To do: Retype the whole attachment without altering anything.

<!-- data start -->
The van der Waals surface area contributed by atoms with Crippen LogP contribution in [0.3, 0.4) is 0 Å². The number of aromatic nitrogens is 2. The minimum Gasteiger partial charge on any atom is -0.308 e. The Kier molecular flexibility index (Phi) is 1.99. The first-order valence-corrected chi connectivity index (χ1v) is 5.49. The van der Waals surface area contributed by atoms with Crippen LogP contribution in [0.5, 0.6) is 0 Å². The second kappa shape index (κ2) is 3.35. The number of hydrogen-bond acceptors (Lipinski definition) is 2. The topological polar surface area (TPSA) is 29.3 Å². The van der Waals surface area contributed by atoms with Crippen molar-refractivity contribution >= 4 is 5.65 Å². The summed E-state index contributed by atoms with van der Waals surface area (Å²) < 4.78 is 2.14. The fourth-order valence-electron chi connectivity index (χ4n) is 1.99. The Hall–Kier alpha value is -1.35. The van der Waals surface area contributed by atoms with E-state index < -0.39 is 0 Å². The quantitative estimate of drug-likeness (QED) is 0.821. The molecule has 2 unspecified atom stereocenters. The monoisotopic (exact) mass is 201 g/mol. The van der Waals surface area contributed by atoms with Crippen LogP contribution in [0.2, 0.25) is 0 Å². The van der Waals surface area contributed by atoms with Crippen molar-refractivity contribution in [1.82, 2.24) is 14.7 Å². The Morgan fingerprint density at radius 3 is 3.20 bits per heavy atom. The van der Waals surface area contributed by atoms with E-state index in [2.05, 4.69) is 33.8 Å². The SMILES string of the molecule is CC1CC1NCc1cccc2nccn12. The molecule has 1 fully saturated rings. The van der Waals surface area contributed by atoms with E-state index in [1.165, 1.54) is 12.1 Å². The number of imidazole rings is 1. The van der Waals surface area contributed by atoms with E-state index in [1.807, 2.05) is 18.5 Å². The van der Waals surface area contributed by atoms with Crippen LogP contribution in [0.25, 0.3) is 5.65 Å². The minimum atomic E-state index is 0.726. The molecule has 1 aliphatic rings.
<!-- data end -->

The van der Waals surface area contributed by atoms with Crippen LogP contribution in [0.3, 0.4) is 0 Å². The number of aromatic nitrogens is 2. The minimum Gasteiger partial charge on any atom is -0.308 e. The Kier molecular flexibility index (Phi) is 1.99. The first-order valence-corrected chi connectivity index (χ1v) is 5.49. The van der Waals surface area contributed by atoms with Crippen LogP contribution in [0.5, 0.6) is 0 Å². The second kappa shape index (κ2) is 3.35. The number of hydrogen-bond acceptors (Lipinski definition) is 2. The topological polar surface area (TPSA) is 29.3 Å². The van der Waals surface area contributed by atoms with Crippen molar-refractivity contribution >= 4 is 5.65 Å². The summed E-state index contributed by atoms with van der Waals surface area (Å²) < 4.78 is 2.14. The fourth-order valence-electron chi connectivity index (χ4n) is 1.99. The Hall–Kier alpha value is -1.35. The van der Waals surface area contributed by atoms with E-state index < -0.39 is 0 Å². The quantitative estimate of drug-likeness (QED) is 0.821. The molecule has 2 unspecified atom stereocenters. The monoisotopic (exact) mass is 201 g/mol. The van der Waals surface area contributed by atoms with Crippen LogP contribution in [0.2, 0.25) is 0 Å². The van der Waals surface area contributed by atoms with Crippen molar-refractivity contribution in [1.82, 2.24) is 14.7 Å². The Morgan fingerprint density at radius 3 is 3.20 bits per heavy atom. The van der Waals surface area contributed by atoms with E-state index in [2.05, 4.69) is 33.8 Å². The SMILES string of the molecule is CC1CC1NCc1cccc2nccn12. The molecule has 1 fully saturated rings. The van der Waals surface area contributed by atoms with E-state index in [1.165, 1.54) is 12.1 Å². The number of imidazole rings is 1. The van der Waals surface area contributed by atoms with E-state index in [1.807, 2.05) is 18.5 Å². The van der Waals surface area contributed by atoms with Crippen LogP contribution in [0.25, 0.3) is 5.65 Å². The minimum atomic E-state index is 0.726. The molecule has 1 aliphatic rings.